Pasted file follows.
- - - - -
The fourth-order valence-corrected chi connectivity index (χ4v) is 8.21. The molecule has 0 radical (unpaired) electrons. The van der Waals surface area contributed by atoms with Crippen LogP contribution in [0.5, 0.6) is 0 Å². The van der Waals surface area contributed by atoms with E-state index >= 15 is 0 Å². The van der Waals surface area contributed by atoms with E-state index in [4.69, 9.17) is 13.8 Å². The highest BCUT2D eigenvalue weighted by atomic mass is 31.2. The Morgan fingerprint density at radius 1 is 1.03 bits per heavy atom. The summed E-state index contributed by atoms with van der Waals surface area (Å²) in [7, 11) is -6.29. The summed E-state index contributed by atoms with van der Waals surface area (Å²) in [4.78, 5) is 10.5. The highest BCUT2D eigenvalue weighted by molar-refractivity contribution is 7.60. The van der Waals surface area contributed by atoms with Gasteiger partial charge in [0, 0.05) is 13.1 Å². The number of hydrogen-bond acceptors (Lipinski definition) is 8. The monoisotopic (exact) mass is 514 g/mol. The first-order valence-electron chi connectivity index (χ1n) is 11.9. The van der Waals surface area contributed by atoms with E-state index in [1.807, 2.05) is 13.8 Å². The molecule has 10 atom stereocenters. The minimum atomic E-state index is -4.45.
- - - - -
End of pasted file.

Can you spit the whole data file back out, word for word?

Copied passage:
The fourth-order valence-corrected chi connectivity index (χ4v) is 8.21. The molecule has 0 radical (unpaired) electrons. The van der Waals surface area contributed by atoms with Crippen LogP contribution in [0.5, 0.6) is 0 Å². The van der Waals surface area contributed by atoms with E-state index >= 15 is 0 Å². The van der Waals surface area contributed by atoms with E-state index in [4.69, 9.17) is 13.8 Å². The highest BCUT2D eigenvalue weighted by atomic mass is 31.2. The Morgan fingerprint density at radius 1 is 1.03 bits per heavy atom. The summed E-state index contributed by atoms with van der Waals surface area (Å²) in [7, 11) is -6.29. The summed E-state index contributed by atoms with van der Waals surface area (Å²) in [4.78, 5) is 10.5. The highest BCUT2D eigenvalue weighted by molar-refractivity contribution is 7.60. The van der Waals surface area contributed by atoms with Gasteiger partial charge in [0, 0.05) is 13.1 Å². The number of hydrogen-bond acceptors (Lipinski definition) is 8. The monoisotopic (exact) mass is 514 g/mol. The first-order valence-electron chi connectivity index (χ1n) is 11.9. The van der Waals surface area contributed by atoms with E-state index in [1.807, 2.05) is 13.8 Å². The molecule has 10 atom stereocenters. The minimum atomic E-state index is -4.45.